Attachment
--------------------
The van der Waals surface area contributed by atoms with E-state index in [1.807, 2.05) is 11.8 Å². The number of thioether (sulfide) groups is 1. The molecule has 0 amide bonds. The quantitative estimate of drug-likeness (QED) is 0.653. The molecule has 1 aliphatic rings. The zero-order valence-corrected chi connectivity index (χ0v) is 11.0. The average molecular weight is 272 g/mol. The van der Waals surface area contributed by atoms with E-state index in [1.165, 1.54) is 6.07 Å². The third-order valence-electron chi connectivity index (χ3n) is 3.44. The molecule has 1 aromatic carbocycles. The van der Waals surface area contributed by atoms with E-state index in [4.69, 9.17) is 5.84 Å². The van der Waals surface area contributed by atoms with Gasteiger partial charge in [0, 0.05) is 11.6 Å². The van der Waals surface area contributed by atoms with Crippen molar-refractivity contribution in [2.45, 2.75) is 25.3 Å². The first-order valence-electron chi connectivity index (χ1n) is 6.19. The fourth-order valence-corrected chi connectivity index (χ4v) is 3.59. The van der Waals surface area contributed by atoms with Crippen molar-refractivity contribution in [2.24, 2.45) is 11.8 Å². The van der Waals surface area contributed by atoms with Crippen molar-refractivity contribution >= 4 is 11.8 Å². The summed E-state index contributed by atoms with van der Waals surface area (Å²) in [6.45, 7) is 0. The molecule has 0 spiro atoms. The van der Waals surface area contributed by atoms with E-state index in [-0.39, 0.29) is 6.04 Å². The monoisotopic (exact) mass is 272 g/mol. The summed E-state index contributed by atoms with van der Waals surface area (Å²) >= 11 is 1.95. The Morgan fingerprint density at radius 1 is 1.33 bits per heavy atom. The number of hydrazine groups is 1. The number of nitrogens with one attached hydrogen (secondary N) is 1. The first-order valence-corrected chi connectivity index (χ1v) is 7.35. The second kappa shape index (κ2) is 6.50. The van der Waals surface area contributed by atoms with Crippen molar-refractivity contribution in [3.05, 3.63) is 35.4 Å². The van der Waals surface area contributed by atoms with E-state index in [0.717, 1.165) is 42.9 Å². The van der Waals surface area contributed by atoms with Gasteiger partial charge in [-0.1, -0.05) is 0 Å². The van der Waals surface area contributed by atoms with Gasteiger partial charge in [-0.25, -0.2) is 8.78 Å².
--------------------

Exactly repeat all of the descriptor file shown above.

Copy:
The van der Waals surface area contributed by atoms with E-state index in [1.807, 2.05) is 11.8 Å². The number of thioether (sulfide) groups is 1. The molecule has 0 amide bonds. The quantitative estimate of drug-likeness (QED) is 0.653. The molecule has 1 aliphatic rings. The zero-order valence-corrected chi connectivity index (χ0v) is 11.0. The average molecular weight is 272 g/mol. The van der Waals surface area contributed by atoms with E-state index in [1.165, 1.54) is 6.07 Å². The third-order valence-electron chi connectivity index (χ3n) is 3.44. The molecule has 1 aromatic carbocycles. The van der Waals surface area contributed by atoms with E-state index in [4.69, 9.17) is 5.84 Å². The van der Waals surface area contributed by atoms with Gasteiger partial charge in [0, 0.05) is 11.6 Å². The van der Waals surface area contributed by atoms with Crippen molar-refractivity contribution in [2.45, 2.75) is 25.3 Å². The first-order valence-electron chi connectivity index (χ1n) is 6.19. The fourth-order valence-corrected chi connectivity index (χ4v) is 3.59. The van der Waals surface area contributed by atoms with Crippen molar-refractivity contribution in [2.24, 2.45) is 11.8 Å². The van der Waals surface area contributed by atoms with Crippen molar-refractivity contribution >= 4 is 11.8 Å². The summed E-state index contributed by atoms with van der Waals surface area (Å²) in [6.45, 7) is 0. The molecule has 0 spiro atoms. The van der Waals surface area contributed by atoms with E-state index in [-0.39, 0.29) is 6.04 Å². The monoisotopic (exact) mass is 272 g/mol. The summed E-state index contributed by atoms with van der Waals surface area (Å²) >= 11 is 1.95. The Morgan fingerprint density at radius 1 is 1.33 bits per heavy atom. The number of hydrazine groups is 1. The number of nitrogens with one attached hydrogen (secondary N) is 1. The first-order valence-corrected chi connectivity index (χ1v) is 7.35. The second kappa shape index (κ2) is 6.50. The van der Waals surface area contributed by atoms with Crippen molar-refractivity contribution in [3.05, 3.63) is 35.4 Å². The van der Waals surface area contributed by atoms with E-state index in [0.717, 1.165) is 42.9 Å². The van der Waals surface area contributed by atoms with Gasteiger partial charge in [-0.1, -0.05) is 0 Å². The van der Waals surface area contributed by atoms with Gasteiger partial charge in [-0.25, -0.2) is 8.78 Å².